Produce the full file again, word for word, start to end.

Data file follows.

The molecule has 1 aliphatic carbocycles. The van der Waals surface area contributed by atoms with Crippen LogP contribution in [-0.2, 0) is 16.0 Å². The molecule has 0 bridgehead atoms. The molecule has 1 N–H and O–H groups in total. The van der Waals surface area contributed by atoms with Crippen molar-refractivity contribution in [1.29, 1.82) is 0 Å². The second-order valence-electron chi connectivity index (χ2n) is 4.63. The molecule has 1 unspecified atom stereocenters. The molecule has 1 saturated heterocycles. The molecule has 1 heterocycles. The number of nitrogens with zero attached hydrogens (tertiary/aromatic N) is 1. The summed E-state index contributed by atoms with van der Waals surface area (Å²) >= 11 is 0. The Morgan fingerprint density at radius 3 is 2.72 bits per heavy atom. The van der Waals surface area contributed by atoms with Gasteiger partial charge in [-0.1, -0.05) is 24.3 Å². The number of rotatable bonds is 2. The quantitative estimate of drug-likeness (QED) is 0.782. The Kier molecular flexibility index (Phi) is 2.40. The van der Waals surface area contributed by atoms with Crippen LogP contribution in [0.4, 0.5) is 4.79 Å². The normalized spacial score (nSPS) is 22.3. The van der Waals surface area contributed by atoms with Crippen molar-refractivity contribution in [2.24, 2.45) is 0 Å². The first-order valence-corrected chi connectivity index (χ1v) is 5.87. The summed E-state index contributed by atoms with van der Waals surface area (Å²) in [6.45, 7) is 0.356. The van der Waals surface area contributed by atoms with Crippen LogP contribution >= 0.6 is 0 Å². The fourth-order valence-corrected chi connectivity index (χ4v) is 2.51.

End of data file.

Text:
The molecule has 1 aliphatic carbocycles. The van der Waals surface area contributed by atoms with Crippen LogP contribution in [-0.2, 0) is 16.0 Å². The molecule has 0 bridgehead atoms. The molecule has 1 N–H and O–H groups in total. The van der Waals surface area contributed by atoms with Crippen molar-refractivity contribution in [1.29, 1.82) is 0 Å². The second-order valence-electron chi connectivity index (χ2n) is 4.63. The molecule has 1 unspecified atom stereocenters. The molecule has 1 saturated heterocycles. The molecule has 1 heterocycles. The number of nitrogens with zero attached hydrogens (tertiary/aromatic N) is 1. The summed E-state index contributed by atoms with van der Waals surface area (Å²) >= 11 is 0. The Morgan fingerprint density at radius 3 is 2.72 bits per heavy atom. The van der Waals surface area contributed by atoms with Gasteiger partial charge in [-0.1, -0.05) is 24.3 Å². The number of rotatable bonds is 2. The quantitative estimate of drug-likeness (QED) is 0.782. The Kier molecular flexibility index (Phi) is 2.40. The van der Waals surface area contributed by atoms with Crippen LogP contribution in [0.4, 0.5) is 4.79 Å². The normalized spacial score (nSPS) is 22.3. The van der Waals surface area contributed by atoms with Crippen molar-refractivity contribution in [2.24, 2.45) is 0 Å². The first-order valence-corrected chi connectivity index (χ1v) is 5.87. The summed E-state index contributed by atoms with van der Waals surface area (Å²) in [6.45, 7) is 0.356. The van der Waals surface area contributed by atoms with Crippen LogP contribution >= 0.6 is 0 Å². The fourth-order valence-corrected chi connectivity index (χ4v) is 2.51.